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Integrative Education: The Ethical Citizen

Integrative Education: The Ethical Citizen

The usefulness of a Humanities and Social Sciences education has been questioned by students, the media, and the government. The criticism is the lack of specific, job driven training. In the eyes of some, the purpose of education is to provide a graduate with an advantage with respect to the job market. We, at Saint Paul University, regard education to be more than just preparing graduates for the work force . Our approach is an integrative model to education. We consider the Humanities and Social Sciences to be crucial for personal and societal development, and to be the basis of democratic processes.

In fact, they offer the development of intellectual skills necessary for a democratic and engaged society capable of assessing ethical choices and sustainable futures. These fields emphasize critical thinking, principles of analysis, and, methods of decision making. This is not a simple “content-transfer” learning model. It requires training the mind to evaluate in depth, to weigh positions, and to propose alternatives. Issues of ethics, values and meaning are embedded into the thinking modalities. Such intellectual training allows people to reason more clearly, perceive unintended consequences, and to understand in depth the rationale for complex decisions. These intellectual skills provide a way of being, where good judgement is practiced in the everyday world.

Instead of asking what job this leads to, we could ask what kind of person develops with this educational focus. The best result is a thoughtful, careful person who uses her or his intellectual capabilities to understand what is meaningful in a difficult situation, to weigh options, and to make ethical judgements regardless of their job. This is the power and effectiveness of integrative education. The Humanities and Social Sciences educate a person to become a socially responsible, ethical and engaged citizen.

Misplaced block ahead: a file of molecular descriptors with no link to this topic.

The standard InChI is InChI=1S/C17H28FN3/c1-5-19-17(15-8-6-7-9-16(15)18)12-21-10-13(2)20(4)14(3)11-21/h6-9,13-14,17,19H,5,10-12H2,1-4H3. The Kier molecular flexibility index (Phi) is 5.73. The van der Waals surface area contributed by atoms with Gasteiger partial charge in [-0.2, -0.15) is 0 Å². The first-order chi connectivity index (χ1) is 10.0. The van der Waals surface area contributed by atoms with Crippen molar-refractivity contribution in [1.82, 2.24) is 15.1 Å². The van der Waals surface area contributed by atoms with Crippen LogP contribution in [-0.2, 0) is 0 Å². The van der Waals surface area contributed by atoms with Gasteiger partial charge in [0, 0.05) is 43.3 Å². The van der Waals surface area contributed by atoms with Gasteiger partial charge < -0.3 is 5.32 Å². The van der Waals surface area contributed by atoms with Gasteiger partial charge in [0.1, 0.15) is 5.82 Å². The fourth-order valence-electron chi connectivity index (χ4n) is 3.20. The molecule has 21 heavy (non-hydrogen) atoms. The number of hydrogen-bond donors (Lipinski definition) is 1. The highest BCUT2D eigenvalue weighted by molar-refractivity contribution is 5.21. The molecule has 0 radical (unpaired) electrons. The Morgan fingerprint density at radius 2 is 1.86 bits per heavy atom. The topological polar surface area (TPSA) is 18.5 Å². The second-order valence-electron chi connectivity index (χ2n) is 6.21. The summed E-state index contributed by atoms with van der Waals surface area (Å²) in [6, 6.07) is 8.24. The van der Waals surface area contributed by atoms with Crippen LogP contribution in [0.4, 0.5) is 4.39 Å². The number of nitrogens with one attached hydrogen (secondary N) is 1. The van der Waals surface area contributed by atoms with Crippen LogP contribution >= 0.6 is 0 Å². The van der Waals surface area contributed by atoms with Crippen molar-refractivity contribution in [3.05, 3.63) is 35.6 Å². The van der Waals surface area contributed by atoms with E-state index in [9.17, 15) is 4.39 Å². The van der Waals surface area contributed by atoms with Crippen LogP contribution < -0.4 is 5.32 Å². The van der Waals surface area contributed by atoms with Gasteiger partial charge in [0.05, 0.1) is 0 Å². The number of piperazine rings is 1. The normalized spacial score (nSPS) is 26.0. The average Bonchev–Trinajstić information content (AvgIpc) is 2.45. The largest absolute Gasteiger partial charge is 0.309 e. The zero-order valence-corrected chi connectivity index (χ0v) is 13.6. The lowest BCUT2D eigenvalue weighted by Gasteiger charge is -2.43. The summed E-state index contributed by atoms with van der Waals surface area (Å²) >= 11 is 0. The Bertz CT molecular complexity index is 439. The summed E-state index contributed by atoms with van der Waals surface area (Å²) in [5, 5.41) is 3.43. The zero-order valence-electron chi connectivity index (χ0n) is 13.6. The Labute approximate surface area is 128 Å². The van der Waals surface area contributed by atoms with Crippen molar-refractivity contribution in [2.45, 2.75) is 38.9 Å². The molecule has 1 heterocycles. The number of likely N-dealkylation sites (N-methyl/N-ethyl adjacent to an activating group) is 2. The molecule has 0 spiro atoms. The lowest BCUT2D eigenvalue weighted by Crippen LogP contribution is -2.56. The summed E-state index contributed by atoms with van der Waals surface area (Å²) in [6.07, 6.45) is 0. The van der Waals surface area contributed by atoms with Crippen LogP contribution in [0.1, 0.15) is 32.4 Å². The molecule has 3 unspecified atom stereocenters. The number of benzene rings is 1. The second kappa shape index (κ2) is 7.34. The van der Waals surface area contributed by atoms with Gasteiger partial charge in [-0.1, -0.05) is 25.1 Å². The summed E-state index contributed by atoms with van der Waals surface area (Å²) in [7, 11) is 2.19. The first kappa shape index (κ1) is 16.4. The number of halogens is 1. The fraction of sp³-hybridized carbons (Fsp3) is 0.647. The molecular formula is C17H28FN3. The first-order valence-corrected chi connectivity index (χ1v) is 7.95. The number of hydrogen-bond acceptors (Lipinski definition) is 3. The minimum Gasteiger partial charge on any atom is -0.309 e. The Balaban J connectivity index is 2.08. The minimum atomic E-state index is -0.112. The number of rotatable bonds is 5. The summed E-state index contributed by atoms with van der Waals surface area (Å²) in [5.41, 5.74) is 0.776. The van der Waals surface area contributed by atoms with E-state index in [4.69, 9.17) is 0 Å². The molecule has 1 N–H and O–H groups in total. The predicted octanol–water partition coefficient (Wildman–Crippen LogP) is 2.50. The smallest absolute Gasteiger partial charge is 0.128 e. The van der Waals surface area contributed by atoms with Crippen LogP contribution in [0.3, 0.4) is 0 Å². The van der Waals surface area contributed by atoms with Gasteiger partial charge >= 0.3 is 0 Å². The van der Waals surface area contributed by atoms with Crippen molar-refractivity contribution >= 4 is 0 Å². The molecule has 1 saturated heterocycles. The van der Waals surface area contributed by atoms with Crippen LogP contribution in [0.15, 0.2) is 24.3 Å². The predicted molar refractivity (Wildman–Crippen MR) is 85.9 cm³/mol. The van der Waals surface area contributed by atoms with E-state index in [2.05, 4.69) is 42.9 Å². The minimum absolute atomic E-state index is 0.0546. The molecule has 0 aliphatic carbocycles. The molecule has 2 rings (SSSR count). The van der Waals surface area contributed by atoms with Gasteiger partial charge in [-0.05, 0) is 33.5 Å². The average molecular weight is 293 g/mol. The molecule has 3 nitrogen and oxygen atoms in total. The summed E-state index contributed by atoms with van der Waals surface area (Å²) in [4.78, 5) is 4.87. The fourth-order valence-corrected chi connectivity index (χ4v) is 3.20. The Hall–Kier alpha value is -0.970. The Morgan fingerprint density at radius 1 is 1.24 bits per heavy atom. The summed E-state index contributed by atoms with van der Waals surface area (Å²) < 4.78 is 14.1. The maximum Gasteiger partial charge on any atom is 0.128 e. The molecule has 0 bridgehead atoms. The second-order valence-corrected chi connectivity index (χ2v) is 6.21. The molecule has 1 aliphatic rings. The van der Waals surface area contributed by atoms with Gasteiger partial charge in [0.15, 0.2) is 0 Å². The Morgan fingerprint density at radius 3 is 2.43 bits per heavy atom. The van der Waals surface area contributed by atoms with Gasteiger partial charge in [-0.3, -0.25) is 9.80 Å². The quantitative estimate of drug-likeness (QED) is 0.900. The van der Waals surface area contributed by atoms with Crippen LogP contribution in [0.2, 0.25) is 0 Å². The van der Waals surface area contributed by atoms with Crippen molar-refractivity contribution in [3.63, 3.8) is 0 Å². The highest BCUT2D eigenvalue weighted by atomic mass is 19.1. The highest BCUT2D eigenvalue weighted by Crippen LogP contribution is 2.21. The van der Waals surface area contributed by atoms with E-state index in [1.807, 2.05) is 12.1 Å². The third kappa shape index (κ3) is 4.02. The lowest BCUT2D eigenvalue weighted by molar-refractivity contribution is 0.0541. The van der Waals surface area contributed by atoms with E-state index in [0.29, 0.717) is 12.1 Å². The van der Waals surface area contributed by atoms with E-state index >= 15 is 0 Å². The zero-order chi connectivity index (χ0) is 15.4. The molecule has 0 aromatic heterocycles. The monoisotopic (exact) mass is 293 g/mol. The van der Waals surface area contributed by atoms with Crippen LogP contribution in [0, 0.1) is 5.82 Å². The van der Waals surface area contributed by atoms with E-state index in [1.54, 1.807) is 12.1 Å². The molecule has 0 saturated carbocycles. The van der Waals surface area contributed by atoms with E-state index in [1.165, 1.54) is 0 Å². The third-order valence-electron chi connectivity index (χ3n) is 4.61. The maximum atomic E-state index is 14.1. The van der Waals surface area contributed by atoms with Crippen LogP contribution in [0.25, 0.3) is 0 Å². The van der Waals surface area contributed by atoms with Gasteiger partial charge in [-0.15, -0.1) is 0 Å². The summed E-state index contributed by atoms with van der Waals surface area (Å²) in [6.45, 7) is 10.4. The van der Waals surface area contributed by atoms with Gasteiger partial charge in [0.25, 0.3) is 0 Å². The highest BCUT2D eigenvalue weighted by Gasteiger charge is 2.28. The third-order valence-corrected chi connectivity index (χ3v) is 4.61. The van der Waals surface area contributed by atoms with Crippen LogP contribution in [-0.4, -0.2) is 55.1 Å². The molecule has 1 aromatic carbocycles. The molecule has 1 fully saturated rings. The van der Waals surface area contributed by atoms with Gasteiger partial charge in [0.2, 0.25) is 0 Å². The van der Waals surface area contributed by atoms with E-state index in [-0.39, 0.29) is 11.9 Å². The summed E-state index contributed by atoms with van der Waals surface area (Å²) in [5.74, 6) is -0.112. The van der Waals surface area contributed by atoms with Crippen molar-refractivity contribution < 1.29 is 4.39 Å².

Communities are essentially built by members who are educated in more than just the specific skills of their daily occupations. To put it concretely, we need doctors who are compassionate and humane, engineers who are aware of the impact of urbanization on animal habitat and the environment, farmers who understand ecology and the impact of political systems and markets on food securities and insecurities, and, computer engineers and web designers who understand the impact of rapidly changing technology, as well as the ethics of privacy, communication, and basic rights to safety and respect. We require politicians and leaders who understand the value of transparency and accountability in policy and governance. The list could be longer. It is the Humanities and Social Sciences that allow for the development of individuals with critical thinking skills necessary to understand and evaluate a complex world, with the ability to tackle the profound challenges of the present and future. These individuals can then become the engineers, doctors, and teachers who can apply these specific skills competently, and who have the courage and awareness to make responsible and ethical decisions within their occupational domains.

Eaton-GuirguisHeather Eaton is a professor and Manal Guirguis-Younger is the Dean in the Faculty of Human Sciences, Saint Paul University.

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